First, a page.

In the months prior to the lockout, United Steelworkers officials had imposed a similar concessions deal at US Steel’s Lake Erie Works in Nanticoke, Ontario, after an eight-month lockout there. And in Sudbury, at the giant nickel mining complex of Vale Inco, USW officials imposed a concessions-laden contract after a year-long strike, which included a two-tier pension plan and give-backs on bonuses, work rules and other benefits.

What accounts for this total prostration of the trade unions? A ruling class counter-offensive, rooted in the break-up of the post-war boom, and changes in the character of capitalist production, caused the unions and the social-democratic parties to lurch sharply to the right, beginning in the 1980s. The globalization of production and the associated dismantling of much of industry in the advanced countries fatally undermined the ability of the unions to pressure capital for concessions in the national labor market. The response of the unions to the emergence of a global labour market has been to join with the bosses in demanding workers make their employers more “competitive”—i.e., accept concessions, speed-up and job cuts, and to promote economic nationalism.

Amongst Canadian union bureaucrats, USW leaders have been “first among equals” in seeking to deflect worker anger over their subservience to the corporations by calling on big business governments to defend “Canadian” jobs and enact protectionist measures to support “Canadian” companies. This nationalist, pro-capitalist perspective serves to block any united action on the part of workers in North America and around the world against the multinational giants of the global steel industry that are relentlessly seeking to intensify the exploitation of all workers, irrespective of their nationality.

In this respect, Gerstenberger, who is the vice president of the Maoist Communist Party Marxist-Leninist (CPML), is no different from USW International President Leo Gerard and top Canadian USW official Ken Neumann, who, from both sides of the border rail against foreign competition and promote trade war. Gerstenberger has made a career out of a virulent anti-Americanism that has done more to split steelworkers from one another than any of the maneuvers by company officials. It is for this reason that Gerstenberger, an ostensible radical, has so seamlessly blended into the USW bureaucracy for so many years.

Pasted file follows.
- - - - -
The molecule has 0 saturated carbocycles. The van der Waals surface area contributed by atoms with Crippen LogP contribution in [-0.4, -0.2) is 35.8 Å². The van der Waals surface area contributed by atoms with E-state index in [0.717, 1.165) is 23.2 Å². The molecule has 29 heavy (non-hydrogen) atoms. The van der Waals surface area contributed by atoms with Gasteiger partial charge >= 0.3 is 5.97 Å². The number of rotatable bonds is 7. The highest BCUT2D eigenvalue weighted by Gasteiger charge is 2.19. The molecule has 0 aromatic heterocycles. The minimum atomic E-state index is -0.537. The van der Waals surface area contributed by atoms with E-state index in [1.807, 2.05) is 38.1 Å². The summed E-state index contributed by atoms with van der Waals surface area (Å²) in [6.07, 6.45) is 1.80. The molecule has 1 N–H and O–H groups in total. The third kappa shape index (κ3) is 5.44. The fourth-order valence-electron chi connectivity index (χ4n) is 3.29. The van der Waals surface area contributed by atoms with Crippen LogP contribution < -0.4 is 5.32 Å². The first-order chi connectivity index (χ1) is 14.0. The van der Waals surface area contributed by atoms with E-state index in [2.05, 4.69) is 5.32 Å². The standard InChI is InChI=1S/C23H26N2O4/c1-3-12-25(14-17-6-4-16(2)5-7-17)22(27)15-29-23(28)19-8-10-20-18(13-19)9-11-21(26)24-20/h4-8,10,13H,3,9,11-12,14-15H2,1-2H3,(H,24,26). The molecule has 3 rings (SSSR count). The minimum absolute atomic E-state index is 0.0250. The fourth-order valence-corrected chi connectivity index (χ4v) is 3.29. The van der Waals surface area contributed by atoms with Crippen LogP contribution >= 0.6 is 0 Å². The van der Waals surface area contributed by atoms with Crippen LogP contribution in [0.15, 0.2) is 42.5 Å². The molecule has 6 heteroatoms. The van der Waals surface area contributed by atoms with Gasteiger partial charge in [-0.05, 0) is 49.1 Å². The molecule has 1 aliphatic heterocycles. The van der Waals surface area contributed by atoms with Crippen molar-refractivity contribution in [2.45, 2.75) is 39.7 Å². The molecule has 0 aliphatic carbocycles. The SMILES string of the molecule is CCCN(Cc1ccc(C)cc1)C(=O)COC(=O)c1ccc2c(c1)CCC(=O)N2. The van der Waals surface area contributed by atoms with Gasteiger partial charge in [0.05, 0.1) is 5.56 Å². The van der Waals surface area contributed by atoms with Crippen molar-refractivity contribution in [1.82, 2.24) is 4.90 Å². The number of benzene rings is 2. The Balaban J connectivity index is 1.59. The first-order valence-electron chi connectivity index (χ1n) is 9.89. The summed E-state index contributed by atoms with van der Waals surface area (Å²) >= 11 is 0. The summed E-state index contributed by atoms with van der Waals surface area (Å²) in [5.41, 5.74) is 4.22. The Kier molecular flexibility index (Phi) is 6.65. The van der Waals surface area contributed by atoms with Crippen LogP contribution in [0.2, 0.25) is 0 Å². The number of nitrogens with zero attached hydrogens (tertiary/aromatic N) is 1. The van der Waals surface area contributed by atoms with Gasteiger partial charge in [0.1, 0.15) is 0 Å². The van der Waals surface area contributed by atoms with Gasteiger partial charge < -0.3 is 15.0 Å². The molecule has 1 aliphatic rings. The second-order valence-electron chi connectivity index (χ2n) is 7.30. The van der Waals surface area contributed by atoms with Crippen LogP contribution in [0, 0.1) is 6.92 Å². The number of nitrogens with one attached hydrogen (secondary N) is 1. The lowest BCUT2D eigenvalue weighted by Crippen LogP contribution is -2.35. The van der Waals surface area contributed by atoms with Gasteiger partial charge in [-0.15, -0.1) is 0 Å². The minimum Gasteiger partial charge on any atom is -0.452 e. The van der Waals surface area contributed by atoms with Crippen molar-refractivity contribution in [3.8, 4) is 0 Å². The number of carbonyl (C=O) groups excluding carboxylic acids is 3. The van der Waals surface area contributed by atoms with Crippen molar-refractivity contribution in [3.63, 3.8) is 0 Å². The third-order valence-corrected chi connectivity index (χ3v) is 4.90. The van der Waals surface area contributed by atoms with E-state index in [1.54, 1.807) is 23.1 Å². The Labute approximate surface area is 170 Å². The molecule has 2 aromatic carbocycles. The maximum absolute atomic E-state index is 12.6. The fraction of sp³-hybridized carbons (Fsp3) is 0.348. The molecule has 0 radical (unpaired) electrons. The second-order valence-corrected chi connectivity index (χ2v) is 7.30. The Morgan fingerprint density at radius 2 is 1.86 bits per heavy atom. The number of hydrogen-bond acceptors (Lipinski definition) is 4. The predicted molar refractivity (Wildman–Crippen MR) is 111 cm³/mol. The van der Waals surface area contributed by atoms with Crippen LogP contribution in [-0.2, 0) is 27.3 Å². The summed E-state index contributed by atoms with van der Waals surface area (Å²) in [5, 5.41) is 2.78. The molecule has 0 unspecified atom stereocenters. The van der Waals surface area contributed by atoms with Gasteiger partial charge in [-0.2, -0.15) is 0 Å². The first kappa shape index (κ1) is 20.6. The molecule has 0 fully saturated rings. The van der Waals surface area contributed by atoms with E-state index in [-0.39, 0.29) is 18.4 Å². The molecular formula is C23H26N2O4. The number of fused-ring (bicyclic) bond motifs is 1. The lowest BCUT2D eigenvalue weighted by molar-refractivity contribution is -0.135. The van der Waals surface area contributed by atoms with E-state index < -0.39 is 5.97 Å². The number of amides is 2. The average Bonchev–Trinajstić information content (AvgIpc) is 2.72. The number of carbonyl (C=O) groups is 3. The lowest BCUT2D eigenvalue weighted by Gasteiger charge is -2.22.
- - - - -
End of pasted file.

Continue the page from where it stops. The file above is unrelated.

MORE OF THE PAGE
Over the past year USW Canadian director Neumann and Gerstenberger endlessly denounced the “foreign” and American-owned US Steel, while opposing the mobilization of US Steel workers in support of the locked out Hamilton workers on either side of the border.

Neither Neumann nor Gerstenberger made any mention of the pain that Canadian-owned Stelco, the previous owner of US Steel’s Canadian operations, inflicted on workers during its death throes. Nor did they denounce the role that Canada’s big banks—the country’s most profitable corporations and all firmly in the hands of the Canada’s capitalist elite—played in pushing Stelco and Algoma Steel into bankruptcy and in organizing numerous other industry restructurings that have ravaged entire communities.

The trade union bureaucrats along with their allies in the social-democratic New Democratic Party (NDP) promote the reactionary illusion that there are “good” home-grown capitalists, who, for the benefit of all Canadians, altruistically refuse to maximize their profits. This line is counter-posed to the “bad” foreign interlopers who will do their utmost to beggar the Canadian population.

During the course of the lockout, the Socialist Equality Party (Canada) called on Hamilton US Steel workers to strive to make their struggle the spearhead of an industrial and political counter-offensive of the entire working class against the drive of big business and their governments to make working people pay for the world capitalist crisis. The SEP insisted that workers must take the leadership of their struggles out of the hands of the bureaucracy, form their own rank-and-file strike committees, and consciously strive to unite their fight with steelworkers and all other workers in the United States and around the world.

Above all, militant industrial action, including the organizing of mass picketing and solidarity strikes, must be coupled with the development of an independent political movement of the working class that fights for a workers’ government, committed to reorganizing economic life on socialist lines so production and employment can be based on human need, not the profits of the few.